When is my collection of medical antiques “complete?”

So when is my collection of medical antiques “complete?” The experienced collector with a large collection might answer: when you have a Heine Osteototome. This may be considered the Holy Graal of medical antiques as only 8 are known to exist per my mentor, Dr. Doug Arbittier. As you can see from the articles below,

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Is a “rare” stethoscope or hearing aid/conversation tube?

As I peruse ebay, I came upon the “stethoscope” advertised below. Flexible monaural stethoscopes were introduced around 1832. These were tubes of coiled spring covered with woven silk, usually 14 to 18 inches long, with a chest piece at one end and usually a very short, straight earpiece at the other. Flexible stethoscopes are often

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Crossing the line from medical antique collector to antiquarian medical book collector

My bid of 800 Euros failed to be the win bid for a 5th edition John Scultetus “Armamentrium Chirurgicum” which sold for 1100 Euros. Dr. Scultetus, actually Schultes or Schultheiss (Born October 1th, 1595 in Ulm, Died December 1645 in Stuttgart ) was a German doctor and author of a book for surgery and their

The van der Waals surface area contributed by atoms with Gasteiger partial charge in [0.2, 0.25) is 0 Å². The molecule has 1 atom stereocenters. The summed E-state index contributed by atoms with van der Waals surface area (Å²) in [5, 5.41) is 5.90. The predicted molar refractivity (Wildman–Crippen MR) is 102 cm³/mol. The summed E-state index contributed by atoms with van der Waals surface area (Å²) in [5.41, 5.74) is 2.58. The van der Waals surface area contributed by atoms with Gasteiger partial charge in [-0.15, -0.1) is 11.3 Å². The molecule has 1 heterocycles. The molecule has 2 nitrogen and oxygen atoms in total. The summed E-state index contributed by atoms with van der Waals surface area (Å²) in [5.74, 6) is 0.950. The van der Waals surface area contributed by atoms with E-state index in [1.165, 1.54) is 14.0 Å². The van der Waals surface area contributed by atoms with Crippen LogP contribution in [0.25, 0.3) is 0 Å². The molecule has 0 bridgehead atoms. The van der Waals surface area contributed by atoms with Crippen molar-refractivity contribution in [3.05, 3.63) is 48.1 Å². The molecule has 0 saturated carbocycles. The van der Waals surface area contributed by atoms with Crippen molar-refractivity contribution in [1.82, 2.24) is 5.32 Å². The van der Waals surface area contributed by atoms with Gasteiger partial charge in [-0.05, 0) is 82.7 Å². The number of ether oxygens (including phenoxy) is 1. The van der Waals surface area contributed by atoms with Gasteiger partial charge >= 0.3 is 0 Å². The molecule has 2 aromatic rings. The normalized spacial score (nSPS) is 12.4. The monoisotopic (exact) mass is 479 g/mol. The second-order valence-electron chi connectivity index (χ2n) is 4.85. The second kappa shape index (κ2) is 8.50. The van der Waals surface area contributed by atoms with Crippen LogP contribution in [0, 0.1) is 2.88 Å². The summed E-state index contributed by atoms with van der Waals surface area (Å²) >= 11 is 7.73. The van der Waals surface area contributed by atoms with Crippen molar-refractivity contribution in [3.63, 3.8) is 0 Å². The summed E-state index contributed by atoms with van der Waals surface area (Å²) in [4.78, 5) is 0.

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A gem in the rough of

I can count on one hand the number of times in the last 10 years I have gotten a “steal” on ebay. Seems like the rare time these days I find something good, the esniperrs are all over it. Well, an antique book dealer friend of mine came upon the Antique Civil War Medical Book

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How to identify a real vs fake antique surgical amputation bone saw part 2?

When buying an antique surgical amputation saw–and I am not asking what you are planning on doing with it, that is your business–keep an eye out for fakes. When I say fake, I do not mean “reproduction” although these too may exist, I have seen a few. I really mean that most saws of the

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How to date and identify an antique medical surgical amputation (bone) saw from the 17th or 18th Century (and not accidentally buy an antique carpenter’s saw for hundreds or even thousands of dollars)?

Let’s face it, a saw is a saw. To the layperson, a (nonelectric) saw has a wood handle and a metal part with teeth that cuts stuff. If you work with wood, you know there are all sorts of fancy saws for delicate wood work and there are big saws that two people might use

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